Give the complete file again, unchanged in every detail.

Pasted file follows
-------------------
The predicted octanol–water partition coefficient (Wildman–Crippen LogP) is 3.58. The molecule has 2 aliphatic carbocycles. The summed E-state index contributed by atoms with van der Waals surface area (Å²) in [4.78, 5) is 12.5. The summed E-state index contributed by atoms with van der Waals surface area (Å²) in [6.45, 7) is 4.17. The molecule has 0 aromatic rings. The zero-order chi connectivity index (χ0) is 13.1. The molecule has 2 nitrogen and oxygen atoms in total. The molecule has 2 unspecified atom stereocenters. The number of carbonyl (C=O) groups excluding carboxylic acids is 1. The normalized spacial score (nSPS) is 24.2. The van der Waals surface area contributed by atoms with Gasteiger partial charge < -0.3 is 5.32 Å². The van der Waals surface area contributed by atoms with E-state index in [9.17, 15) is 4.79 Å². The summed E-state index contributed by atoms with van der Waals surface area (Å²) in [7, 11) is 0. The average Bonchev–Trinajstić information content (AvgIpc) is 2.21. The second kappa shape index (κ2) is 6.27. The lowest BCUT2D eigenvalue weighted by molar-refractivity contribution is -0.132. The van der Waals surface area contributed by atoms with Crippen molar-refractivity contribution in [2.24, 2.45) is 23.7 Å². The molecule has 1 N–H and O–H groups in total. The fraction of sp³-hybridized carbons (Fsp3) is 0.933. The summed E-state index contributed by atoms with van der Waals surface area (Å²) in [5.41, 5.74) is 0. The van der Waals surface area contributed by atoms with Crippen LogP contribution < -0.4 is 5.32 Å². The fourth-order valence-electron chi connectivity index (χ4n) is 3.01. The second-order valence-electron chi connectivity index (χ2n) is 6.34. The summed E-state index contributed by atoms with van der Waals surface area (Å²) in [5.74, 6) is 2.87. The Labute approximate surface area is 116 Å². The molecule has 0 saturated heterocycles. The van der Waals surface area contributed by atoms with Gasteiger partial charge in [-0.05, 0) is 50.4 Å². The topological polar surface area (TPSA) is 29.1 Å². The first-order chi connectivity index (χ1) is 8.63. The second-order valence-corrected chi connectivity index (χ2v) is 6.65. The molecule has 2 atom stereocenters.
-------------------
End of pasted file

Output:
The predicted octanol–water partition coefficient (Wildman–Crippen LogP) is 3.58. The molecule has 2 aliphatic carbocycles. The summed E-state index contributed by atoms with van der Waals surface area (Å²) in [4.78, 5) is 12.5. The summed E-state index contributed by atoms with van der Waals surface area (Å²) in [6.45, 7) is 4.17. The molecule has 0 aromatic rings. The zero-order chi connectivity index (χ0) is 13.1. The molecule has 2 nitrogen and oxygen atoms in total. The molecule has 2 unspecified atom stereocenters. The number of carbonyl (C=O) groups excluding carboxylic acids is 1. The normalized spacial score (nSPS) is 24.2. The van der Waals surface area contributed by atoms with Gasteiger partial charge < -0.3 is 5.32 Å². The van der Waals surface area contributed by atoms with E-state index in [9.17, 15) is 4.79 Å². The summed E-state index contributed by atoms with van der Waals surface area (Å²) in [7, 11) is 0. The average Bonchev–Trinajstić information content (AvgIpc) is 2.21. The second kappa shape index (κ2) is 6.27. The lowest BCUT2D eigenvalue weighted by molar-refractivity contribution is -0.132. The van der Waals surface area contributed by atoms with Crippen molar-refractivity contribution in [2.24, 2.45) is 23.7 Å². The molecule has 1 N–H and O–H groups in total. The fraction of sp³-hybridized carbons (Fsp3) is 0.933. The summed E-state index contributed by atoms with van der Waals surface area (Å²) in [5.41, 5.74) is 0. The van der Waals surface area contributed by atoms with Crippen LogP contribution < -0.4 is 5.32 Å². The fourth-order valence-electron chi connectivity index (χ4n) is 3.01. The second-order valence-electron chi connectivity index (χ2n) is 6.34. The summed E-state index contributed by atoms with van der Waals surface area (Å²) in [5.74, 6) is 2.87. The Labute approximate surface area is 116 Å². The molecule has 0 saturated heterocycles. The van der Waals surface area contributed by atoms with Gasteiger partial charge in [-0.05, 0) is 50.4 Å². The topological polar surface area (TPSA) is 29.1 Å². The first-order chi connectivity index (χ1) is 8.63. The second-order valence-corrected chi connectivity index (χ2v) is 6.65. The molecule has 2 atom stereocenters.